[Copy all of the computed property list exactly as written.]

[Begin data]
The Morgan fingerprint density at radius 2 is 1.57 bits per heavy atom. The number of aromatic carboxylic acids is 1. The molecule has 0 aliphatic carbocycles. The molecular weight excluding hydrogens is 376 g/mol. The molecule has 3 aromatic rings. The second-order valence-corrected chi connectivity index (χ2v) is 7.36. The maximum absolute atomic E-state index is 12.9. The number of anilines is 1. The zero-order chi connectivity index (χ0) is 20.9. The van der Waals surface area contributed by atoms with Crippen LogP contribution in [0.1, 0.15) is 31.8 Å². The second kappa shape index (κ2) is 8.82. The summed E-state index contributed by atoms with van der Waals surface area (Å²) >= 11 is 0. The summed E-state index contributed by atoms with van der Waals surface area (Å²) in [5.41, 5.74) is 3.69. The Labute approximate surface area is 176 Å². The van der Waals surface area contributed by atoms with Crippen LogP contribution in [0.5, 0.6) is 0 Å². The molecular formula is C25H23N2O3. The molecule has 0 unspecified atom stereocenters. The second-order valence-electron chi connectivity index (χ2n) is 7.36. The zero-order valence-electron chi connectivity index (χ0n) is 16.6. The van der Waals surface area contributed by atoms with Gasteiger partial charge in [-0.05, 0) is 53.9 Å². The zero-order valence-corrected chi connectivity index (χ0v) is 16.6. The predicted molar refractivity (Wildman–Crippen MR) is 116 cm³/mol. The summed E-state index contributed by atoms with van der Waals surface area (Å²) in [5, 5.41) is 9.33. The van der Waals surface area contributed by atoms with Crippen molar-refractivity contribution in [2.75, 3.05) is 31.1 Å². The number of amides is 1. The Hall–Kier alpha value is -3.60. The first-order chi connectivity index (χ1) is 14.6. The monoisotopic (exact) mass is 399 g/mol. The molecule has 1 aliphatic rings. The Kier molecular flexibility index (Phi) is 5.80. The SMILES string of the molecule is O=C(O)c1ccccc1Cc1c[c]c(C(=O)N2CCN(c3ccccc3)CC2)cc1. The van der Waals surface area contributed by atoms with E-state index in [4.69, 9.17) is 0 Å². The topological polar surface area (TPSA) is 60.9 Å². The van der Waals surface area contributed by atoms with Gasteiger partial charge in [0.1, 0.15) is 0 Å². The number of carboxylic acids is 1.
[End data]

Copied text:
The Morgan fingerprint density at radius 2 is 1.57 bits per heavy atom. The number of aromatic carboxylic acids is 1. The molecule has 0 aliphatic carbocycles. The molecular weight excluding hydrogens is 376 g/mol. The molecule has 3 aromatic rings. The second-order valence-corrected chi connectivity index (χ2v) is 7.36. The maximum absolute atomic E-state index is 12.9. The number of anilines is 1. The zero-order chi connectivity index (χ0) is 20.9. The van der Waals surface area contributed by atoms with Crippen LogP contribution in [0.1, 0.15) is 31.8 Å². The second kappa shape index (κ2) is 8.82. The summed E-state index contributed by atoms with van der Waals surface area (Å²) >= 11 is 0. The summed E-state index contributed by atoms with van der Waals surface area (Å²) in [5.41, 5.74) is 3.69. The Labute approximate surface area is 176 Å². The van der Waals surface area contributed by atoms with Crippen LogP contribution in [0.5, 0.6) is 0 Å². The molecular formula is C25H23N2O3. The molecule has 0 unspecified atom stereocenters. The second-order valence-electron chi connectivity index (χ2n) is 7.36. The zero-order valence-electron chi connectivity index (χ0n) is 16.6. The van der Waals surface area contributed by atoms with Gasteiger partial charge in [-0.05, 0) is 53.9 Å². The zero-order valence-corrected chi connectivity index (χ0v) is 16.6. The predicted molar refractivity (Wildman–Crippen MR) is 116 cm³/mol. The summed E-state index contributed by atoms with van der Waals surface area (Å²) in [5, 5.41) is 9.33. The van der Waals surface area contributed by atoms with Crippen molar-refractivity contribution in [2.75, 3.05) is 31.1 Å². The number of amides is 1. The Hall–Kier alpha value is -3.60. The first-order chi connectivity index (χ1) is 14.6. The monoisotopic (exact) mass is 399 g/mol. The molecule has 1 aliphatic rings. The Kier molecular flexibility index (Phi) is 5.80. The SMILES string of the molecule is O=C(O)c1ccccc1Cc1c[c]c(C(=O)N2CCN(c3ccccc3)CC2)cc1. The van der Waals surface area contributed by atoms with E-state index in [4.69, 9.17) is 0 Å². The topological polar surface area (TPSA) is 60.9 Å². The van der Waals surface area contributed by atoms with Gasteiger partial charge in [0.1, 0.15) is 0 Å². The number of carboxylic acids is 1.